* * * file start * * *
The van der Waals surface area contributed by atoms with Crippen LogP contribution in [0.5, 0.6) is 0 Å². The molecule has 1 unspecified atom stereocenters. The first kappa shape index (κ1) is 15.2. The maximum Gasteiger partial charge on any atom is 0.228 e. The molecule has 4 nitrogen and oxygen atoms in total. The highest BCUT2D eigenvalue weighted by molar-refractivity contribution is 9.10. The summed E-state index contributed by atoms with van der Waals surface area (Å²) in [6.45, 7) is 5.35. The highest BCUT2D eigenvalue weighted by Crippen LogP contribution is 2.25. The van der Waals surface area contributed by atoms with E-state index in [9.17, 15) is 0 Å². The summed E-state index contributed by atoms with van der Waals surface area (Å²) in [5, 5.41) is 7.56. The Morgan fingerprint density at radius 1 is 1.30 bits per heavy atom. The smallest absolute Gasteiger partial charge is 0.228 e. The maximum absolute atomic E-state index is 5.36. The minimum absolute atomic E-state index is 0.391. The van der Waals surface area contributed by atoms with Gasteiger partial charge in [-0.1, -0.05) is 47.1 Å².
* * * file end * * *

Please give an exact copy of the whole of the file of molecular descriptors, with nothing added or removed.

The van der Waals surface area contributed by atoms with Crippen LogP contribution in [0.5, 0.6) is 0 Å². The molecule has 1 unspecified atom stereocenters. The first kappa shape index (κ1) is 15.2. The maximum Gasteiger partial charge on any atom is 0.228 e. The molecule has 4 nitrogen and oxygen atoms in total. The highest BCUT2D eigenvalue weighted by molar-refractivity contribution is 9.10. The summed E-state index contributed by atoms with van der Waals surface area (Å²) in [6.45, 7) is 5.35. The highest BCUT2D eigenvalue weighted by Crippen LogP contribution is 2.25. The van der Waals surface area contributed by atoms with E-state index in [9.17, 15) is 0 Å². The summed E-state index contributed by atoms with van der Waals surface area (Å²) in [5, 5.41) is 7.56. The Morgan fingerprint density at radius 1 is 1.30 bits per heavy atom. The smallest absolute Gasteiger partial charge is 0.228 e. The maximum absolute atomic E-state index is 5.36. The minimum absolute atomic E-state index is 0.391. The van der Waals surface area contributed by atoms with Gasteiger partial charge in [-0.1, -0.05) is 47.1 Å².